in Britain alone
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A short history
Graham Harrison

3 Africa–Britain: a short history Introduction This chapter makes a review of British-African interactions through history. It does not make a claim to anything but the most general review, and this is because the purpose here is simply to provide the general coordinates for the more detailed considerations of the historical changes in Africa’s representation in Britain in subsequent chapters. The focus is on the nature of the political relations between Africa and Britain and the main ways in which Africa has been ‘domesticated’ into the British polity. The

in The African presence
Open Access (free)
Mass vaccination and the public since the Second World War
Author: Gareth Millward

Vaccinating Britain investigates the relationship between the British public and vaccination policy since 1945. It is the first book to examine British vaccination policy across the post-war period and covers a range of vaccines, providing valuable context and insight for those interested in historical or present-day public health policy debates. Drawing on government documents, newspapers, internet archives and medical texts it shows how the modern vaccination system became established and how the public played a key role in its formation. British parents came to accept vaccination as a safe, effective and cost-efficient preventative measure. But occasional crises showed that faith in the system was tied to contemporary concerns about the medical profession, the power of the state and attitudes to individual vaccines. Thus, at times the British public demanded more comprehensive vaccination coverage from the welfare state; at others they eschewed specific vaccines that they thought were dangerous or unnecessary. Moreover, they did not always act uniformly, with “the public” capable of expressing contradictory demands that were often at odds with official policy. This case study of Britain’s vaccination system provides insight into the relationship between the British public and the welfare state, as well as contributing to the historiography of public health and medicine.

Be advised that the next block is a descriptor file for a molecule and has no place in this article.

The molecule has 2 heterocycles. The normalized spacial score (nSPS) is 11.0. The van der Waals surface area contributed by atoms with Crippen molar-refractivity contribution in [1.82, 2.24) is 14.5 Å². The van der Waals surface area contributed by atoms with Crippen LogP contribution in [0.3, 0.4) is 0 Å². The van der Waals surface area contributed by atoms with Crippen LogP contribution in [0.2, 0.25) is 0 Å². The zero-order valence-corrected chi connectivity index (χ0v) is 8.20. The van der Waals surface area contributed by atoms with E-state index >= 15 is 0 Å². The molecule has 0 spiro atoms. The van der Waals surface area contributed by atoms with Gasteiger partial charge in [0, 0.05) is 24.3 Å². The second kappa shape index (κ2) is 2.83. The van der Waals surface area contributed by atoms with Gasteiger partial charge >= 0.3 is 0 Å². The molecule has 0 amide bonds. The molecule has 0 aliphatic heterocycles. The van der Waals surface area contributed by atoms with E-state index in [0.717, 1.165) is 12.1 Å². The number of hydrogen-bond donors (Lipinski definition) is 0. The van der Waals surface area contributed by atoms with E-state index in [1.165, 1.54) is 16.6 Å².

Anne-Marie Fortier

Citizenisation processes are designed to redress the ‘citizenship deficit’ of migrants. However, an overlooked feature of theoretical and policy understandings of citizenisation is how they not only operate as a social intervention, as argued in the previous chapter. It is also how they shape definitions of the nation-state itself. This chapter turns to the history of British citizenship and to how the perceived ‘citizenship deficit’ of Britain has long since been the subject of political and scholarly discourse. Cast in this way, histories

in Uncertain citizenship
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England’s wider categories of belonging
Ben Wellings

’s commemorative time and energy went towards commemorating the bicentenary of the abolition of the slave trade within the British Empire. The centrepiece of commemorative events was the ceremony at Westminster Abbey in August, which was most notable for the incursion by Toyin Agbetu who made his protest so close to the person of the Queen. There are several explanations for the elision of the tercentenary of the Union between England and Scotland by the bicentenary of the abolition of slavery. The first was that for an external audience the abolition of slavery was a

in English nationalism, Brexit and the Anglosphere
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Geoffrey Bell

5 British questions Geoffrey Bell It is no longer the Irish question, it is the British question. (Kevin McNamara, Parliamentary Labour Party Spokesperson on Northern Ireland, 1991)1 In the spring of 1991, I interviewed several leading British politicians on their understanding of the historical and contemporary nature of the British–Irish conflict. All had recent experience of Northern Ireland. One was an MP who, as a soldier, had served in Northern Ireland; the rest had been or were either UK government ministers in Northern Ireland or party spokespeople on

in The Northern Ireland Troubles in Britain
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Mark Hampton

In the June 1997 issue of Hong Kong Tatler , the magazine, which by this point articulated a largely postcolonial, elite ‘Hong Konger’ voice, took stock of the ‘good’, the ‘bad’, and the ‘ugly’ legacies of British colonial rule. The ‘good’ included British etiquette, the British legal system (‘despite the silly wigs’), gin and tonics, Marks and

in Hong Kong and British culture, 1945–97